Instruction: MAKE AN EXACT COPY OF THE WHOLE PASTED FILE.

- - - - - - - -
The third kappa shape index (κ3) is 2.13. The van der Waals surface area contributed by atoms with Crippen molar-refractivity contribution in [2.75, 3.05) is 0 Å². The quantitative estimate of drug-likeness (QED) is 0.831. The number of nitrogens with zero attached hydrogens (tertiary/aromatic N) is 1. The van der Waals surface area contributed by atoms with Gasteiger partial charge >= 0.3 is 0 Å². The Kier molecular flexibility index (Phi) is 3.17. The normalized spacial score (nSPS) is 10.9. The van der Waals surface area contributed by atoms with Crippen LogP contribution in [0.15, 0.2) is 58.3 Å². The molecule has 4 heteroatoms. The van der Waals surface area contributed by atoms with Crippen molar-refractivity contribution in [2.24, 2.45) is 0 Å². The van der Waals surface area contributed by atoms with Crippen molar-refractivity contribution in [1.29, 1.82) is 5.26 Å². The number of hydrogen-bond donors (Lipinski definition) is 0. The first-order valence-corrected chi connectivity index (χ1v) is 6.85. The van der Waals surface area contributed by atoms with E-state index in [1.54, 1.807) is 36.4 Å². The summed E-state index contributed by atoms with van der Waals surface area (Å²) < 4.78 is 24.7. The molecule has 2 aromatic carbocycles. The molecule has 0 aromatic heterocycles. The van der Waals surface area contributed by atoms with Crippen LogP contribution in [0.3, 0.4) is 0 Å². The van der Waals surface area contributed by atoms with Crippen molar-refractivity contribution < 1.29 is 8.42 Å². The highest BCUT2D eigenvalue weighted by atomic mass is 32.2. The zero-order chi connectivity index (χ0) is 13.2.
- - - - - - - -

The third kappa shape index (κ3) is 2.13. The van der Waals surface area contributed by atoms with Crippen molar-refractivity contribution in [2.75, 3.05) is 0 Å². The quantitative estimate of drug-likeness (QED) is 0.831. The number of nitrogens with zero attached hydrogens (tertiary/aromatic N) is 1. The van der Waals surface area contributed by atoms with Gasteiger partial charge >= 0.3 is 0 Å². The Kier molecular flexibility index (Phi) is 3.17. The normalized spacial score (nSPS) is 10.9. The van der Waals surface area contributed by atoms with Crippen LogP contribution in [0.15, 0.2) is 58.3 Å². The molecule has 4 heteroatoms. The van der Waals surface area contributed by atoms with Crippen molar-refractivity contribution in [2.24, 2.45) is 0 Å². The van der Waals surface area contributed by atoms with Crippen molar-refractivity contribution in [1.29, 1.82) is 5.26 Å². The number of hydrogen-bond donors (Lipinski definition) is 0. The first-order valence-corrected chi connectivity index (χ1v) is 6.85. The van der Waals surface area contributed by atoms with E-state index in [1.54, 1.807) is 36.4 Å². The summed E-state index contributed by atoms with van der Waals surface area (Å²) < 4.78 is 24.7. The molecule has 2 aromatic carbocycles. The molecule has 0 aromatic heterocycles. The van der Waals surface area contributed by atoms with Crippen LogP contribution in [0.3, 0.4) is 0 Å². The van der Waals surface area contributed by atoms with Crippen molar-refractivity contribution < 1.29 is 8.42 Å². The highest BCUT2D eigenvalue weighted by atomic mass is 32.2. The zero-order chi connectivity index (χ0) is 13.2.